|Part of a series about|
A Liberation War is a conflict which is primarily intended to bring freedom or independence to a nation or group. Examples might include a war to overthrow a colonial power, or to remove a dictator from power. Such wars are often unconventional. When a war is large - but not complete - overlap between a Liberation War and a War of Independence can occur.
- Serbian Revolution (1804–17), resulting in the resurrection of the Serbian state.
- German Campaign of 1813, known in German as the "Wars of Liberation" (Befreiungskriege)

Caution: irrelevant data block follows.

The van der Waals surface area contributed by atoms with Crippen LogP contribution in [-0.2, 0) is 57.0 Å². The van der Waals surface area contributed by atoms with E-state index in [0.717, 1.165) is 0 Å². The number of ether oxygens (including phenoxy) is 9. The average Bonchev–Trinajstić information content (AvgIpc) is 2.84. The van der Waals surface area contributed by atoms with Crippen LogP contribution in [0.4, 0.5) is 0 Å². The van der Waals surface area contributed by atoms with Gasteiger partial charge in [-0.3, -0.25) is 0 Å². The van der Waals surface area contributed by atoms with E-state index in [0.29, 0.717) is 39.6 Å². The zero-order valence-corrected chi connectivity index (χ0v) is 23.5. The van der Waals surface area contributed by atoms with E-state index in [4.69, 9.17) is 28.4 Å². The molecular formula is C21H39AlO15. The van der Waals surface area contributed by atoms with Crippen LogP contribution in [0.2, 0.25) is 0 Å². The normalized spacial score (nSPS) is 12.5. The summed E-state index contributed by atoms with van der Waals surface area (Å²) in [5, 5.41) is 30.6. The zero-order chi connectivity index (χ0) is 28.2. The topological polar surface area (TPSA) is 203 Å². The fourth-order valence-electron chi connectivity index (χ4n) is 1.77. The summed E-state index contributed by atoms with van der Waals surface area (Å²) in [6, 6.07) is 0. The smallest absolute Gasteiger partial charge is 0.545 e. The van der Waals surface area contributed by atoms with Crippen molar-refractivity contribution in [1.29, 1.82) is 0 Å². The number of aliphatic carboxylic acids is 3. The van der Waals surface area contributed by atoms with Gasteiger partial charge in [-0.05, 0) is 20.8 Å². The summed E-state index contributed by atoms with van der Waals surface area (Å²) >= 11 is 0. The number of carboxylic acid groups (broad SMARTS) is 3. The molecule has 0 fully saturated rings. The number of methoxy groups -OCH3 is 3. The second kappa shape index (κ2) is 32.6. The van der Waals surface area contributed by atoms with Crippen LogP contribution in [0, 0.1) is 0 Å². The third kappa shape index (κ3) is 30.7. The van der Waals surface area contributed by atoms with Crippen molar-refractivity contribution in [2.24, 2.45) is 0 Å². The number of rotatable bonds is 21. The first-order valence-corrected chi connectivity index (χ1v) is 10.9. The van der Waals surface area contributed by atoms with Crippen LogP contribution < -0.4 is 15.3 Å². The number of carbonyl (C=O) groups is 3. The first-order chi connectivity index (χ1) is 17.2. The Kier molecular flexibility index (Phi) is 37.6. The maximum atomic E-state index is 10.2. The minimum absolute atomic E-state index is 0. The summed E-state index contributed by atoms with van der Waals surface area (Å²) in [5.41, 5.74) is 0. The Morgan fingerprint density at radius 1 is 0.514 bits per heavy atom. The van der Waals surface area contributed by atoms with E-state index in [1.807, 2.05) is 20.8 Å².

- Russo-Turkish War (1877-1878) resulting in the Liberation of Bulgaria
- Bangladesh Liberation War
- Chinese Communist Revolution, known in China as the "War of Liberation"
- Robert Burns (2011-03-30). "Odds do not favor Libya rebel fighters".
- "US Dilemma: Either Arm Jihadist-Infiltrated Libyan Rebels Or Let Gadhafi Prevail". 2011-03-30.
- Joseph Felter and Brian Fishman (2011-03-31). "Foreign Policy: Teaming Up With Enemies In Libya".
- Plamen Mitev (2010). Empires and Peninsulas: Southeastern Europe Between Karlowitz and the Peace of Adrianople, 1699-1829. LIT Verlag Münster. pp. 144–. ISBN 978-3-643-10611-7.
|This military-related article is a stub. You can help Wikipedia by expanding it.|